I don’t know if that’s any better but dipping a deep-fried grilled cheese in nacho cheese — which I may or may not have done before — is next level fat kid even for Omaha.
TWO-TIMING TUNA MELT
BW: Panini press missing the cord again? Assault the olfactory senses of your entire office with this quick and easy tuna melt.
The most important step is to not be duped by a sneaky “tuna fish in oil” can. The contents of that shelf mix and mingle like grandma’s chest of costume jewelry; read the labels carefully. Nobody likes the kid whose mom makes tuna-fish-in-oil sandwiches, so even if it’s just for your progeny to save face in front of their friends, purchase the tuna fish in water.
Instead of using Miracle Whip or mayonnaise to zestify your lunch, substitute ranch dressing. For this in particular, but nothing else, I recommend Sir Kensington’s cucumber ranch. Next, add half a can of black beans (drained), two slices of pepper jack and a squirt of mustard. I’m finally at the age where I can appreciate that not every mustard is French’s, which turns your lips yellow and stains your shirts. Also, “poupon” remains one of the most fun things to work into a conversation about food.
Now sizzle it in the skillet, bake it in the oven or — and I hate to say it again — radiofry it in the microwave. Inhale and enjoy.
SB: Bread: Dealer’s choice. Ideally something suited for savory, so no weird cinnamon raisin stuff.
Filling: Your favorite deli meat, condiment and cheese.
Special twist: Add arugula. I mean good lord, there are more options for greens on sandwiches than just shredded lettuce or spinach. It doesn’t even necessarily need to be arugula, just give me something with flavor. Mustard greens, well-dressed and chopped kale, anything.
An arugula, pesto, chicken and mozzarella sandwich is so much better than the same but substitute shredded Taco Bell lettuce. Up your greens game because it can elevate a sandwich.
BW: Minuscule-level bureaucracies, and I’m talking even smaller than City Hall, are the worst. Nothing embodies that sentiment more than homeowner’s associations and Boy Scout leaders’ roundtables. I wonder if the 65-year-old men with facial hair, representing every U.S. president since whomever the fourth one was, wear their dainty uniforms to these grown-ups meetings — sew-on badges and handkerchiefs and brown, knee-high socks oozing from their outfits like stolen valor at the shopping mall food court.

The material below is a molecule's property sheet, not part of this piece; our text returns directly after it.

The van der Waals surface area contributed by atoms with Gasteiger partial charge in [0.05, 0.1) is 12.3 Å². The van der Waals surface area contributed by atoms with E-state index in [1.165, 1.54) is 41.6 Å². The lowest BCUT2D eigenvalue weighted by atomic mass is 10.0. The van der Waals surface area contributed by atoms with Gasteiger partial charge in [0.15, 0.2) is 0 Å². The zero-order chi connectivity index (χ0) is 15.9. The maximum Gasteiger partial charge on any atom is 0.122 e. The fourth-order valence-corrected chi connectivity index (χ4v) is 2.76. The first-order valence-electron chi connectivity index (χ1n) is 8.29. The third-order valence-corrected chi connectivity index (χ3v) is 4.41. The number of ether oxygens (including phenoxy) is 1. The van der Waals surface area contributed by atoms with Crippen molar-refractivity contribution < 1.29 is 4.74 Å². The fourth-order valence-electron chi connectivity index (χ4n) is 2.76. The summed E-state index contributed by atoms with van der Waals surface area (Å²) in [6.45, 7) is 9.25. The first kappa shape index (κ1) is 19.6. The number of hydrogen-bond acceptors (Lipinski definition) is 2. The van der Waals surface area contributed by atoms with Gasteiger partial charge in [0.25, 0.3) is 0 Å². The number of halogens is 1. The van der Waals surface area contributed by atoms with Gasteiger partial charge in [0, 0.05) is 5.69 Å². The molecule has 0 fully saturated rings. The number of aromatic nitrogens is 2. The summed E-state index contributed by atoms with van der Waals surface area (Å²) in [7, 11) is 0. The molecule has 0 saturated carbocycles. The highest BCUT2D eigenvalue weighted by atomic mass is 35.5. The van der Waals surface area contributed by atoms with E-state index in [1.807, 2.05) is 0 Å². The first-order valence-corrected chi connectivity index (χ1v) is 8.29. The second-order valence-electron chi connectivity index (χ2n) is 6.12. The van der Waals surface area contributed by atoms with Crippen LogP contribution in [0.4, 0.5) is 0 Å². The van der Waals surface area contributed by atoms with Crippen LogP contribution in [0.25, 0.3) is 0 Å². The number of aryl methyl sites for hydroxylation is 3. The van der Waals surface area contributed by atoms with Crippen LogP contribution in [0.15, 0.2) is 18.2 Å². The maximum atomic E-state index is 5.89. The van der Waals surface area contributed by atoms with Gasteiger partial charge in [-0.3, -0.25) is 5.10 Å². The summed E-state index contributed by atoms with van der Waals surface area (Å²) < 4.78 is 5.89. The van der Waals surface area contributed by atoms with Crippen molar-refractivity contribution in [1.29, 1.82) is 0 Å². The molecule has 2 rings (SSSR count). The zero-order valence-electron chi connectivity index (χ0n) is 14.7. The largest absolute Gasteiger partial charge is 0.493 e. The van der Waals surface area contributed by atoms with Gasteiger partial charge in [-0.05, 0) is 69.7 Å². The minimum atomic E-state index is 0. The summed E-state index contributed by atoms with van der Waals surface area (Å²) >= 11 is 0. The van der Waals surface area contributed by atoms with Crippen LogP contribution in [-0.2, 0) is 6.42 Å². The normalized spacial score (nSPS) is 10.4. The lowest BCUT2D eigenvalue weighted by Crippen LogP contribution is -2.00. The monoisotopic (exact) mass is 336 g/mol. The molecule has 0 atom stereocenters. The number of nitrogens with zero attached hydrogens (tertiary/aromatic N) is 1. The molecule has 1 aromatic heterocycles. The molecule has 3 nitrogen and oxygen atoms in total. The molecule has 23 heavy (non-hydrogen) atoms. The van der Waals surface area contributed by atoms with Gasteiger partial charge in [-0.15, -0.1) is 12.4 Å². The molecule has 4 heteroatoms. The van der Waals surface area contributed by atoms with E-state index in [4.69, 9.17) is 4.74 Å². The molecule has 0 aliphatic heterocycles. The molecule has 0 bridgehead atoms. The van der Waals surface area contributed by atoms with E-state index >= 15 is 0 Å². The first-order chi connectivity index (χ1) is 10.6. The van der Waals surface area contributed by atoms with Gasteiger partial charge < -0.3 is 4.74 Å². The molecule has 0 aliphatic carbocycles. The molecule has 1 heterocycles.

Anyway, the only hell more fierce than “HOA board meeting” is “I need a rental with three carseats.” If you ever hear me utter either of those phrases, kill me immediately because it’s not actually Real Ben, but rather a replica like in “Animorphs.” My Animorph would be a Bulbasaur.
According to reports, this month, I parked too close to other vehicles and The Clash-inspired woman above me is tired of listening to Riley Reid on full blast in the middle of the night. OK boomer, like you weren’t already awake ASMRing to old QVC reruns.
You’re just picking on me because I’m the youngest person who lives in the building by like, 30 years. I don’t give a shit when they want to scrape the ice off the parking lot — I’m not revolving my entire ski bum life around some random five-minute window when a guy upstairs hears the Bobcat driving down the road and frantically tries to contact me. You’re knocking on my door at 7 a.m. when I’m with some Peruvian chick because you want me to move my car into the street? The plow’s already come and he’s about ready for a third lap, go do a crossword puzzle. I’m operating on 45 minutes of sleep here.
Just build an igloo around my Renegade, whatever. I got four-wheel drive, backup cameras, a heated steering wheel and a crippling monthly auto payment — pretty sure I can stomp the gas and bust out of 3 inches of snow if I ever decide to go anywhere before the July thaw. If you don’t get it, that’s because it’s a Jeep thing.
What’s this column supposed to be about, again?